Customized Sign - No Entry Temporary Sign

Customized signs for businesses and public establishments alike need to follow very strict rules set by the government. These rules include those that cover color combinations, fonts being used, the finish of the sign material, and even the mounting height of such signs. While majority of the signs inside buildings in the US do need to adhere to certain standards set by the ADA, there are a few signs that do not need to follow such strict rules. What custom signs need not be made with these regulations in mind?

There are a number of signs that do not need to adhere to ADA standards, and these are those that are not necessarily essential to the building or business that uses it. Aside from these factors, these non-ADA signs may also be used in areas where people with disabilities cannot access, and in buildings or establishments that are not required to follow the rules set by this law. There are also a number of signs that do not need to follow all of the regulations set for signage, and these signs need to carry only one or two of the features that the ADA has mandated for signs.

What are these customized signs that do not need to carry all of the features that are supposed to appear on ADA signs? Here are some of them:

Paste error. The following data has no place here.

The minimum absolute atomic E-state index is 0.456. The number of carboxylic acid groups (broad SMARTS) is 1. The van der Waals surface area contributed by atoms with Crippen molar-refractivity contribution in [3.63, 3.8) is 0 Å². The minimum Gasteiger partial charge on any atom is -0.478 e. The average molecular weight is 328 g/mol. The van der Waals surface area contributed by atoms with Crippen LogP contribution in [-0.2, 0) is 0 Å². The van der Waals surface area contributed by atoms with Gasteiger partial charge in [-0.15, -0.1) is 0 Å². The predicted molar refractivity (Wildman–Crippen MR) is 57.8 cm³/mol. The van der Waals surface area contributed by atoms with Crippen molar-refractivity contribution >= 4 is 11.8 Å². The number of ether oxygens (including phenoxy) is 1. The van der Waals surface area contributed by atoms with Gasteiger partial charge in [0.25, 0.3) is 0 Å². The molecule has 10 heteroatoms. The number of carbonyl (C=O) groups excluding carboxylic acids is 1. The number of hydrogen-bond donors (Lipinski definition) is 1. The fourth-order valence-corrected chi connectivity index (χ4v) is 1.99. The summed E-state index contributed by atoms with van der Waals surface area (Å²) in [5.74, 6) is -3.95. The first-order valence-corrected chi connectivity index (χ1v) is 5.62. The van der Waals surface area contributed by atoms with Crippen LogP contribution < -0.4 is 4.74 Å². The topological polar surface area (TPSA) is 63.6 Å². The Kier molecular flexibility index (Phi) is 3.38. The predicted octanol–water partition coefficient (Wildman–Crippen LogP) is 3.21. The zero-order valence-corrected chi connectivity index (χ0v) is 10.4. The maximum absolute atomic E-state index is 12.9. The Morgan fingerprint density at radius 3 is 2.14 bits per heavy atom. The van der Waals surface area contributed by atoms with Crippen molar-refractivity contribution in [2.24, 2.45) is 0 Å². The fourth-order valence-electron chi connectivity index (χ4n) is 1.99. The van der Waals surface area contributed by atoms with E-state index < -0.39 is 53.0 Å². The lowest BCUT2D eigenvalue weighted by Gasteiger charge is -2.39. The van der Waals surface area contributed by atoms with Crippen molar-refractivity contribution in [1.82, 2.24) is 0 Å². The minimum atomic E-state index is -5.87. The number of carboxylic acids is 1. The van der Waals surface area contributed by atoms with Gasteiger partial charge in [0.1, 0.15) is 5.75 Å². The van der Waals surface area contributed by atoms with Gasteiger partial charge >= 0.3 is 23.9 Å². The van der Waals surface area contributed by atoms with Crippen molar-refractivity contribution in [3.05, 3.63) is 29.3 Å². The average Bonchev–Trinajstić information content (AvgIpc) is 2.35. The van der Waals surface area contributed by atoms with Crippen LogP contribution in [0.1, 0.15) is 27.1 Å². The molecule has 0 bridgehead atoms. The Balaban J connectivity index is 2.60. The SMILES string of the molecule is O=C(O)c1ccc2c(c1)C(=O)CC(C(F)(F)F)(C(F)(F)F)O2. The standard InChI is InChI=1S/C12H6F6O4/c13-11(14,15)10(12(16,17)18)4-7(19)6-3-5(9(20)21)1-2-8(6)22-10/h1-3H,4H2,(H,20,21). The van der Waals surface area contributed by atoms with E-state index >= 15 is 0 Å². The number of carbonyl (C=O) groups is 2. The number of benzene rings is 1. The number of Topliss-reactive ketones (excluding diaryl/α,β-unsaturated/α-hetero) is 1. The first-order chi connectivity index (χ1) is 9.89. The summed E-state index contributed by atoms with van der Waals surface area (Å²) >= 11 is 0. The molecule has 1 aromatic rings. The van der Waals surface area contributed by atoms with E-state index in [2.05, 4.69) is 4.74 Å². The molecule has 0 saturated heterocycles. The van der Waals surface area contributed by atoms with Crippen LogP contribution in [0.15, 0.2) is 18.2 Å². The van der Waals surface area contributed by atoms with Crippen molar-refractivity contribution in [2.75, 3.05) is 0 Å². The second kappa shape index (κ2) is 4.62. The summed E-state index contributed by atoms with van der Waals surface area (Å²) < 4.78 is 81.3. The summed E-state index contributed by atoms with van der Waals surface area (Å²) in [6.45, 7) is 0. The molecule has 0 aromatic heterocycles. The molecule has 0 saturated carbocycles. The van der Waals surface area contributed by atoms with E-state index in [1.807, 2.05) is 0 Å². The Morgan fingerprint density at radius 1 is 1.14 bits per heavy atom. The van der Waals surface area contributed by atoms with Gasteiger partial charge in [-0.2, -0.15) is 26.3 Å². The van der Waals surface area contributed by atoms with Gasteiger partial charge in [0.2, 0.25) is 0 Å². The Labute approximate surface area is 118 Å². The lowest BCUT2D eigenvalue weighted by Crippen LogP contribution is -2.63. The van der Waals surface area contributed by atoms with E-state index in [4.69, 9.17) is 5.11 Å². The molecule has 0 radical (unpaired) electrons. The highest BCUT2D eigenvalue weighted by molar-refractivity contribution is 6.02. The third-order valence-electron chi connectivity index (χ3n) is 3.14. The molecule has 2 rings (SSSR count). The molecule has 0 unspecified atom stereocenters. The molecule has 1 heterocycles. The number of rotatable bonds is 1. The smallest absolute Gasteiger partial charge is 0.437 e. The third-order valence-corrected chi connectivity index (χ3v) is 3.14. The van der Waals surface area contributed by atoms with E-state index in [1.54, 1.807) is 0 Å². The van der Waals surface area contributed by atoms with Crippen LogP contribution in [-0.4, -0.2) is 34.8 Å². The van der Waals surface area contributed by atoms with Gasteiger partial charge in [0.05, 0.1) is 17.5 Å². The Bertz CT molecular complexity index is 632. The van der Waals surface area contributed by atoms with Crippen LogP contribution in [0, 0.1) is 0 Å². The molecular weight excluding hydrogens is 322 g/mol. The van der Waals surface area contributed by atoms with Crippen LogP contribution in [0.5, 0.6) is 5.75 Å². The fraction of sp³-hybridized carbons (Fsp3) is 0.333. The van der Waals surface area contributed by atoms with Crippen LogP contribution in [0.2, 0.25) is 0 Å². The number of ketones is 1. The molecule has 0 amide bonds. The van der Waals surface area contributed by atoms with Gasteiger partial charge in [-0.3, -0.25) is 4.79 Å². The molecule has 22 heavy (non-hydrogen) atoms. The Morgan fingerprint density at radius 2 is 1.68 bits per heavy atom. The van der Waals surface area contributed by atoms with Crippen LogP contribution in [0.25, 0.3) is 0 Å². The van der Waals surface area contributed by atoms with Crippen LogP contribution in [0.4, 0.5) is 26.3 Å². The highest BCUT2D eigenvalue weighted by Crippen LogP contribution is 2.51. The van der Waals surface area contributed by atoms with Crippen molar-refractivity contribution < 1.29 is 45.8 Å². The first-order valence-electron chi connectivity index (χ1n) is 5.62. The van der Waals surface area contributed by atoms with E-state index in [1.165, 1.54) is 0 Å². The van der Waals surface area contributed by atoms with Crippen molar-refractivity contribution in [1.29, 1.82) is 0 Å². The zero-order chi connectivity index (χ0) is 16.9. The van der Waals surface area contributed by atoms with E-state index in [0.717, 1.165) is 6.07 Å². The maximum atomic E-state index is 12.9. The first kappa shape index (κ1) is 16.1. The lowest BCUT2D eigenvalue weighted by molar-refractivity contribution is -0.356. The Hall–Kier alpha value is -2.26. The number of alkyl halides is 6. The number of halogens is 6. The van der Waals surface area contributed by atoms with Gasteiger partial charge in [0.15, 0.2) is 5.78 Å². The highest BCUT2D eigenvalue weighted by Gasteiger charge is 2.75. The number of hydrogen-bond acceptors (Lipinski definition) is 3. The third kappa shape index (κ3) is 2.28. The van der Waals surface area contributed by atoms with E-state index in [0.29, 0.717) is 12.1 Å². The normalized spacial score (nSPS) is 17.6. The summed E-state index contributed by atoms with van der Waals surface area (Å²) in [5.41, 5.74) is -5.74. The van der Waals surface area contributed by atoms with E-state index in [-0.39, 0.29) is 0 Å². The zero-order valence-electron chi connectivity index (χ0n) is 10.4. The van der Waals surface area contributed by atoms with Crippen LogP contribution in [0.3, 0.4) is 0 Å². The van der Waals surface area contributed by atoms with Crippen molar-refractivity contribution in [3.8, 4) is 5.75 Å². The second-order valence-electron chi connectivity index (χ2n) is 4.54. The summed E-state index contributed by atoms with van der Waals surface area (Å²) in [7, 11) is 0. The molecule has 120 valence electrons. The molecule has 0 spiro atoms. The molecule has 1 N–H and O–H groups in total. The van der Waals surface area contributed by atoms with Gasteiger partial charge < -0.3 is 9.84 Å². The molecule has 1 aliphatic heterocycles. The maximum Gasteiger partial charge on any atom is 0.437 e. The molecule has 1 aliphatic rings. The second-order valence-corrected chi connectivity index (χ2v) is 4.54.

Directories – the reason why directories that are hung way above the heads of people don’t carry the tactile features most ADA signs are required to have is because of the mere fact that these are way beyond the reach of any person. Since these are hung in lobbies and above the heads of receptionists, there is no reason for these to have such ADA features on them, save for the non-glare finish and the proper color contrast that makes these easy to read even from a distance.

Room Occupant Names – not all companies can say that they retain the same person for a particular position for too long, or that the office that person is occupying will remain the same for too long either. Since people can get promoted, or they can choose to move on, there is no need for the occupant names on door signs to have the tactile features that ADA signage need to have. The office can choose to use such features for these signs, but it is not required by law that they do so.

Temporary Signs – when you say temporary signs, this means that the signs are going to be in use for no longer than a week. If these signs are to be used for longer, then ADA signs need to be used for these. The reason why temporary signs are often used in areas where ADA signs are supposed to be utilized is usually because the permanent signs to be used here are still being made.

Restaurant Menu Standies – these are those that you see being posted outside the doors of restaurants and are what tell people what the establishment offers. These are not part of the many signs that need to be ADA compliant since these often see numerous changes being made to them as time goes by.

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